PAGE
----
This story appeared in The Patriot of January 18 2017.
“PEACE begins with me, peace begins with you; peace begins with all of us.”
As the nation commemorates the fourth anniversary of the passing on of Zimbabwe’s late Vice-President, John Landa Nkomo, the words above still reverberate in the country’s renowned peaceful atmosphere.
His whole life was dedicated to peace, unity and development.
Zimbabwe is still fulfilling VP Nkomo’s dream of a peaceful nation.
Born on August 22 1934 in Tsholotsho District, Cde Nkomo dedicated his life towards the independence of Zimbabwe.
He was the eldest son of Lufele and Macichi Nkomo in a family of four girls and five boys.
Cde Nkomo’s great-grandfather, Mbowane, is believed to be one of the custodians of the great King Mzilikazi.
The late VP went to Manqe School where he did his Standard One and Two, then to St Nanians School for Standard Three and Four.
Cde Nkomo then proceeded to Solusi Mission to finish Standard Five and Six.
In 1955, he attained a Junior Certificate in education in Bulawayo while simultaneously working as a shop assistant for a clothing shop.
He then trained as a teacher in 1958, the year he also joined African National Congress (ANC).
It was in those days Cde Nkomo started to realise massive racism that compromised the existence of black communities.
While strategic jobs in law and engineering was channelled towards the white elite, low income and jobs, like teaching, were more available for the black elite.
Cde Nkomo also realised that Rhodesian education was biased against the blacks around his community.
As a young boy, he witnessed the Nyamandhlovu community land being taken by settlers and its people being moved to infertile lands.
The people were forcibly relocated to Tshlolotsho land, which was toxic and infertile to both human and animals.
His father, Lufele, had to borrow San people adaptive skills to manage the situation.
As a newly qualified young teacher at Tshitatshava School in Tsholotsho, Cde Nkomo’s stay there was short-lived as he conflicted with missionaries over the skewed education system.
He then moved to Nkulumane Primary School in Mpopoma, Bulawayo, where he joined the African Teachers Association.
In 1963, he became secretary-general of Bulawayo Residents Association (BURA).
He wanted to stand for the black residents in and around Bulawayo.
He had begun his ambition to liberate Africans from a micro-scale; the macro-scale was colossal indeed.
Cde Nkomo had already joined the African National Congress between 1958 and 1959.
When the ANC was banned, he joined the National Democratic Party (NDP) in 1960 and then joined Zimbabwe African People’s Union (ZAPU) in 1961.
When he joined ZAPU, Cde Nkomo became a subject of abuse by Smith’s Rhodesian regime.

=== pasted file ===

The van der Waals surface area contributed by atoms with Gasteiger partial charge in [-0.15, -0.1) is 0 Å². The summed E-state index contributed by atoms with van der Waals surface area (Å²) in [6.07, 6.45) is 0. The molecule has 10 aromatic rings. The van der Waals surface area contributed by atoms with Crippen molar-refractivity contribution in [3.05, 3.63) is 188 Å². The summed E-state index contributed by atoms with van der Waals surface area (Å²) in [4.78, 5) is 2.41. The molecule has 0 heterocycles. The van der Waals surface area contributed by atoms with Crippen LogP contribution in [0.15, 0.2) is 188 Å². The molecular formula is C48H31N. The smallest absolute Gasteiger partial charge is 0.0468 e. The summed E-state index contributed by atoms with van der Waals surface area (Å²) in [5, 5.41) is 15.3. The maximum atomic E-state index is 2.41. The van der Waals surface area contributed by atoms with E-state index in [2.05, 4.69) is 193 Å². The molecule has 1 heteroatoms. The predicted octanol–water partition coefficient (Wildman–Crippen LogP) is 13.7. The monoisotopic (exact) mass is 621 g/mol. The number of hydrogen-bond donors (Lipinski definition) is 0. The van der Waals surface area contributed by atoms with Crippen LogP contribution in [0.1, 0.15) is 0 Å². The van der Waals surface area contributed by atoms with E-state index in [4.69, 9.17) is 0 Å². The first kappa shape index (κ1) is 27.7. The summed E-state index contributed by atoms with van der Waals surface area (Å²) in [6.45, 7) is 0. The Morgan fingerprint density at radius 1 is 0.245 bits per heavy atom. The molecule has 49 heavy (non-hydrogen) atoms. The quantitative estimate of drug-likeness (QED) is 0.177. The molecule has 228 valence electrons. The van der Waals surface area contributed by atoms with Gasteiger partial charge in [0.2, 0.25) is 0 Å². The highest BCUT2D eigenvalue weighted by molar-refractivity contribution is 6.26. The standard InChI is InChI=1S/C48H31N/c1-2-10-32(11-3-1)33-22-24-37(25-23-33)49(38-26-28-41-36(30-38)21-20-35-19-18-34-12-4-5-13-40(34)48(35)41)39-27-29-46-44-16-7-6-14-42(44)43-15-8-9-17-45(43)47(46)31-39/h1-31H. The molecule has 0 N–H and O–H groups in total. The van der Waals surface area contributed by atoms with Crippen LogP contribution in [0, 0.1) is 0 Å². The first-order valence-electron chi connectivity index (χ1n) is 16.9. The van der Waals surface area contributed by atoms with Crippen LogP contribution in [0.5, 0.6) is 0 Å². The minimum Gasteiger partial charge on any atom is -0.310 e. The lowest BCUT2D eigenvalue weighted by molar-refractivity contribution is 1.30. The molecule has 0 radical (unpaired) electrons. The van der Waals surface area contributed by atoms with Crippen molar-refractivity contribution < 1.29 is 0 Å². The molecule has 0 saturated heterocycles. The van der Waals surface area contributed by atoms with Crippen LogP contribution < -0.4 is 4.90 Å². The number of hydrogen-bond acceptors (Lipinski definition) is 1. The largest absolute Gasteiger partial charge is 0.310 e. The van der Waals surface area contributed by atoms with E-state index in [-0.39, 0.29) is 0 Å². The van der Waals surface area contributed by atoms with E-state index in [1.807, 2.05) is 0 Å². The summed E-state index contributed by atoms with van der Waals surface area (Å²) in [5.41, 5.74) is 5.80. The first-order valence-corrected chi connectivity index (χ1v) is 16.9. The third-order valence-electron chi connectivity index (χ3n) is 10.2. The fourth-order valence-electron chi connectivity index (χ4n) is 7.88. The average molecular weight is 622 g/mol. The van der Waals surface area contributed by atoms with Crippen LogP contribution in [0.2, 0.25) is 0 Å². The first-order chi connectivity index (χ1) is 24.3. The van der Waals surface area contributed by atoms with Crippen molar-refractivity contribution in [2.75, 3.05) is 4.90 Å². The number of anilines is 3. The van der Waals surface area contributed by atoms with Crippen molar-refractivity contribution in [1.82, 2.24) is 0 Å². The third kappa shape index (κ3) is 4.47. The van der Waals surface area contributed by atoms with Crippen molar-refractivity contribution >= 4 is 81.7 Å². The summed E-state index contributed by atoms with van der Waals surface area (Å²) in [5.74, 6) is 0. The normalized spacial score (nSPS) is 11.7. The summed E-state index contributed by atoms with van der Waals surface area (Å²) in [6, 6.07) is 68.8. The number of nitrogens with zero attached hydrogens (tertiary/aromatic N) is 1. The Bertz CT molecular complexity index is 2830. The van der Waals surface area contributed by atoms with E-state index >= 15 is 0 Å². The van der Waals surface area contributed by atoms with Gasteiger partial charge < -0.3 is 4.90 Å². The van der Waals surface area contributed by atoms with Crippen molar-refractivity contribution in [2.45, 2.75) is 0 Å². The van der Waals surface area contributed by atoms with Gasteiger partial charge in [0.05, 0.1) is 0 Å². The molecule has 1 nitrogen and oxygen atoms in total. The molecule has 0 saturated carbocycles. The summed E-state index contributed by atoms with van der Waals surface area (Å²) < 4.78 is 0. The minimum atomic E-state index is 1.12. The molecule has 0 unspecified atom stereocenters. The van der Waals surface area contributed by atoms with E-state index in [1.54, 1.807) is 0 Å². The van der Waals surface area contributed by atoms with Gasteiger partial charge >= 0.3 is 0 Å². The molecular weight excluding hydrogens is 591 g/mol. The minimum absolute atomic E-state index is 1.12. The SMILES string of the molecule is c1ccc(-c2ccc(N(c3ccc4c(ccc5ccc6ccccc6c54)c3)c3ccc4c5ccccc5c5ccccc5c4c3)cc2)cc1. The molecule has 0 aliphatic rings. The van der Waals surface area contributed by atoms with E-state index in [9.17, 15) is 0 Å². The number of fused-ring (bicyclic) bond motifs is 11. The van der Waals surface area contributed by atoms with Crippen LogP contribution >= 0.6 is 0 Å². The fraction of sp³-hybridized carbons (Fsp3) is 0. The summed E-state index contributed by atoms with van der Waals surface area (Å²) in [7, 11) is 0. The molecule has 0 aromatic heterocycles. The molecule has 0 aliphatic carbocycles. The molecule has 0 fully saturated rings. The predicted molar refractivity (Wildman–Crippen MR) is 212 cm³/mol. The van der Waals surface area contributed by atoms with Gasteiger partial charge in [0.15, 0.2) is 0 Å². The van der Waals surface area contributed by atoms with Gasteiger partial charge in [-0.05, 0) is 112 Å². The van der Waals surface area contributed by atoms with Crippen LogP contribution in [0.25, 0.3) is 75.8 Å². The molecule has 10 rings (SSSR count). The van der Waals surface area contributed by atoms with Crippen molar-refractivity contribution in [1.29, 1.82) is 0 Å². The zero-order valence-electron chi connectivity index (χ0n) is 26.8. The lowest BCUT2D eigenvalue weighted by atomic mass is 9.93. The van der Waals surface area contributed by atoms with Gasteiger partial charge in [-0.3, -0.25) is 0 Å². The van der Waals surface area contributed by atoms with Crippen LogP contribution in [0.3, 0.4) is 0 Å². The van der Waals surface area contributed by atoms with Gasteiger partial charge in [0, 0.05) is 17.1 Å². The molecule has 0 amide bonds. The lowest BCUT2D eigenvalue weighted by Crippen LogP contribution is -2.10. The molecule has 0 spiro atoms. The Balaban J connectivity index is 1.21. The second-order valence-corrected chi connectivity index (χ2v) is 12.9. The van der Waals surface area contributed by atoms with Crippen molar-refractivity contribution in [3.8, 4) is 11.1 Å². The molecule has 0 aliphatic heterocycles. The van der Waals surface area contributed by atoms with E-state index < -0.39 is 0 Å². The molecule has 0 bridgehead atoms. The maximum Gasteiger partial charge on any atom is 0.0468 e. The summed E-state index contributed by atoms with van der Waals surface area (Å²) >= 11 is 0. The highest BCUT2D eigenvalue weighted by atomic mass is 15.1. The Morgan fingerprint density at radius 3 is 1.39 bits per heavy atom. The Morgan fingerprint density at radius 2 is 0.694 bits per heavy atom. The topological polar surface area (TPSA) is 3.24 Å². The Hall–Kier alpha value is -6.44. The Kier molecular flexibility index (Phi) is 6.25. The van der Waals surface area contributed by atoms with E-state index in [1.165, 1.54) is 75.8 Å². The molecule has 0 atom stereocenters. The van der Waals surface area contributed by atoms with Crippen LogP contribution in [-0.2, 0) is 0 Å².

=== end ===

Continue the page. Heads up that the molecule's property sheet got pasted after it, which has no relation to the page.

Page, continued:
And like any other nationalist advocating blacks’ rights in Rhodesia, Nkomo was on several occasions detained and arrested, and was one time detained at Gonakudzingwa Restriction Camp.
In 1965, he was sent to Khami Prison after he was involved in a dispute with the native commissioner for Tsholotsho.
In 1971, he joined the newly re-established ANC (African National Council) where he was appointed Secretary for Education, before becoming Deputy Secretary-General in 1973.
The veteran nationalist was involved in the formation of the Patriotic Front of Zimbabwe which incorporated all parties against the Rhodesian system.
Comrade Nkomo acted as ZAPU’s Secretary for Administration in 1975 at the party’s headquarters in 1975, a post he held until 1985 after independence.
In 1977, Cde Nkomo survived a parcel bomb that claimed the life of Cde Jason Ziyaphapha Moyo.
After independence, Cde Nkomo held different Ministerial posts beginning from 1980 to 1982 as the Deputy Minister of Industry and Energy followed by a stint as Minister of State in the Prime Minister’s Office from 1982 to 1984.
Soon, he became instrumental in negotiations between ZANU PF and PF ZAPU, two parties which subsequently united and formed ZANU PF in 1987.
The late VP was elected to serve in ZANU’s Central Committee and Politburo from 1988 to 1999.
Also, from 1988 to 1995, Cde Nkomo worked as Minister of Labour, Manpower and Social Welfare and from 1995 to 1997 he worked as Minister of Local Government, Rural and Urban Planning.
The Ministry, under him, was restructured to the Ministry of Local Government and National Housing until 1999.
In December 1999, he was elected ZANU PF National Chairman for a period of five years.
In 2004, he was also re-elected to serve another five years
From 2000 to 2002, he became the Minister of Home Affairs and from 2002 to 2005, he became Minister of Special Affairs in the Office of the President.
He was then elected Speaker of Parliament from 2005 to 2008.
In 2009, he became Minister of State in the Office of the President and Cabinet responsible for reconciliation and national healing.
In December 2009, he was elected Vice-President after the death of Cde Joseph Msika.
He held this position until January 17 2013, the time of his death.
It’s worth noting that while he was busy with all these posts, Cde Nkomo did not tire of working for the general community.
He built John Landa Nkomo School in Tsholotsho, a school which still caters for the marginalised.
Cde Nkomo will forever be remembered as the peacemaker.